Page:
by Patrick Fearon-Hernandez, CFA | PDF
It’s now been more than a quarter century since the first nefarious behavior was observed on the internet. There have been countless news reports about computer hacks, stolen data, ransom scams, misinformation aimed at manipulating elections, and the like. Many of us have had to change our passwords and sign up for free credit monitoring after a service provider suffered a digital breach. We’ve probably all seen how businesses have been forced to up their game and adopt stronger computer security, just like they lock their doors against common burglars.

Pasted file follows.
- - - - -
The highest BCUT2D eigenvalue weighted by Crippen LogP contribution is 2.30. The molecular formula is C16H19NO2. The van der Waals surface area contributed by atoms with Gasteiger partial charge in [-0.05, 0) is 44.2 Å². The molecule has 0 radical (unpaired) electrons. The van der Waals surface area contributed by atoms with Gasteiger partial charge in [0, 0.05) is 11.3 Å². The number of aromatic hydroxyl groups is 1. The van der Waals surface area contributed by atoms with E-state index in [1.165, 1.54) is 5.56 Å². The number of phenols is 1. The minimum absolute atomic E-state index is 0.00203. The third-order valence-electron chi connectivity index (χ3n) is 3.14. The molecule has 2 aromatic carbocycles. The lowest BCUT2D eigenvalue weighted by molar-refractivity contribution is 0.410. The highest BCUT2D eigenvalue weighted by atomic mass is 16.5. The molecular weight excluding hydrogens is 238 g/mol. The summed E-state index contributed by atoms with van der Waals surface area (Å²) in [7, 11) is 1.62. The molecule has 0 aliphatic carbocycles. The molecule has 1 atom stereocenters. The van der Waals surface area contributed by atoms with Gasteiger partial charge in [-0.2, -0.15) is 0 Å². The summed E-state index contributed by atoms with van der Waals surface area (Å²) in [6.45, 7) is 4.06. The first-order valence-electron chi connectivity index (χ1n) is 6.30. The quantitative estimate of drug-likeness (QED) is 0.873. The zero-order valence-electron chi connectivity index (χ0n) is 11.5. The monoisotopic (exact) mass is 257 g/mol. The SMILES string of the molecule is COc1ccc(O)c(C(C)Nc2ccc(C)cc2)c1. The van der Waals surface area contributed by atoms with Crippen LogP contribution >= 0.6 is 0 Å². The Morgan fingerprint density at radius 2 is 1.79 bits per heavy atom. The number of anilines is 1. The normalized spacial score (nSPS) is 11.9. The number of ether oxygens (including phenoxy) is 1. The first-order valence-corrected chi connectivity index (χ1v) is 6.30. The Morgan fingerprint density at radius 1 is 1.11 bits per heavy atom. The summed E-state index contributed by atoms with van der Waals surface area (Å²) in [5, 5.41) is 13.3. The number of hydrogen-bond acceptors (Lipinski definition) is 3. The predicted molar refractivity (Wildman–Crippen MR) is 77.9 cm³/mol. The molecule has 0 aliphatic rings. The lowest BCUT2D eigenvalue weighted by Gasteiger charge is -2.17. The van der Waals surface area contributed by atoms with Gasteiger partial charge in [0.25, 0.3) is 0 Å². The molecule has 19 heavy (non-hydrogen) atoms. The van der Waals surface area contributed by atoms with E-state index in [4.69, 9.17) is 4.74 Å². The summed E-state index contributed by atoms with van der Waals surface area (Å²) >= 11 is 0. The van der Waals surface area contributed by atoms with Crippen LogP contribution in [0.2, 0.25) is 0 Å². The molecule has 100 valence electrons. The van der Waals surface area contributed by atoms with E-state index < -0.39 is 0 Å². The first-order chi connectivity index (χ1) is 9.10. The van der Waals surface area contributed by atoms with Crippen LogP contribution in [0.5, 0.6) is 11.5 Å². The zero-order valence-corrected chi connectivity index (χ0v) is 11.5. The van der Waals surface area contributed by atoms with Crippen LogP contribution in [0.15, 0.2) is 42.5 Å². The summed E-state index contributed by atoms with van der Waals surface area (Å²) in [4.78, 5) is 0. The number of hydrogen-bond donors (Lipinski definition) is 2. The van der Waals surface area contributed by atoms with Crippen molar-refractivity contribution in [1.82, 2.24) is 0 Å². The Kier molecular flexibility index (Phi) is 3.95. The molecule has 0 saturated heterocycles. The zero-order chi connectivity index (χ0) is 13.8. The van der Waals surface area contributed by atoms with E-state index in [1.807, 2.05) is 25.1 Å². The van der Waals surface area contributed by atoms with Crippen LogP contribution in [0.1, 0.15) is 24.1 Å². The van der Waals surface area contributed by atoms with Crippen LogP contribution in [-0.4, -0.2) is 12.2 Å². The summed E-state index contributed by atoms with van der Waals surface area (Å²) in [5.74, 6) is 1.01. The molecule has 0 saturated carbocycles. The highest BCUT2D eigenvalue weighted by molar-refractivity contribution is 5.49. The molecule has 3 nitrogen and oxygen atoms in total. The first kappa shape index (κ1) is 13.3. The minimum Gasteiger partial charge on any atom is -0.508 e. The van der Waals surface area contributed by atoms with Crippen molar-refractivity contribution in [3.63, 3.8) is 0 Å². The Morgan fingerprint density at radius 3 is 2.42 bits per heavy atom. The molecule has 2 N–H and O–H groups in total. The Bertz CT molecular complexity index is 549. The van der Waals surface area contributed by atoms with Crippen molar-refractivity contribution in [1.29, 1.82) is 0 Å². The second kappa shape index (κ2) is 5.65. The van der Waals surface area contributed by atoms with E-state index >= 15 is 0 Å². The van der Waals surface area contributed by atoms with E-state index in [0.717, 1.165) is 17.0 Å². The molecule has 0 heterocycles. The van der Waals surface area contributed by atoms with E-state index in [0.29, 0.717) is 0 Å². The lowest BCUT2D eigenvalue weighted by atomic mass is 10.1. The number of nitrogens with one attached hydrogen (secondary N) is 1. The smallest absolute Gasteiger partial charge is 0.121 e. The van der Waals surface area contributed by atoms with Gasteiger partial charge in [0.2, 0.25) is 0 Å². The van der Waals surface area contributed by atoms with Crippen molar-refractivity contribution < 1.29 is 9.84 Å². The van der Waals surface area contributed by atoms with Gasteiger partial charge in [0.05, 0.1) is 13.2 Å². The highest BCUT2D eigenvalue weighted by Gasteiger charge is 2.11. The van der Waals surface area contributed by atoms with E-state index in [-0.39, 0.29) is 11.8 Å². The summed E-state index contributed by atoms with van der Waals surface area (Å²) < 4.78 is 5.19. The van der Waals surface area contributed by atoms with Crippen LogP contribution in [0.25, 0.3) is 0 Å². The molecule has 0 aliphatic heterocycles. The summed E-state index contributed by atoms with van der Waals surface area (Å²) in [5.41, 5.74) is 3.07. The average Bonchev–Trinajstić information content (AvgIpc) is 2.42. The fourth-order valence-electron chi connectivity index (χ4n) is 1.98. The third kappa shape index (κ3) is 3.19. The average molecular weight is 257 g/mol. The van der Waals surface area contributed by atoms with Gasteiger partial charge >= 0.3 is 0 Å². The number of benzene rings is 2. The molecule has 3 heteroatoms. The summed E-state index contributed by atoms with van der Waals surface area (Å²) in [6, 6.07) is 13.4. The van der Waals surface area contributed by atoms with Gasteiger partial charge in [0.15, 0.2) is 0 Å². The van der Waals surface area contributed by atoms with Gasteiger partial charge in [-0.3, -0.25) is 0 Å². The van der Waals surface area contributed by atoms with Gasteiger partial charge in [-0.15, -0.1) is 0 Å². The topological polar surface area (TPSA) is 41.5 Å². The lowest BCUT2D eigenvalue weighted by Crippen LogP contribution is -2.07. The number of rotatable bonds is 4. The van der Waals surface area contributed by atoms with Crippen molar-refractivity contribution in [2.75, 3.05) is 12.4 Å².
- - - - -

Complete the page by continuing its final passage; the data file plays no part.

But what if common burglars aren’t necessarily the best model for thinking about hackers? Some of the hackers who threaten our personal data or the sensitive systems of our companies and public institutions certainly are “lone wolves,” but in this report, we’ll show that another model for understanding today’s hackers can be found in the pirates who prowled the Spanish Main from the 1500s to the 1700s. We’ll look at what some hackers have in common with those pirates and what it means for digital security. As always, we’ll wrap up with a discussion of potential investment ramifications.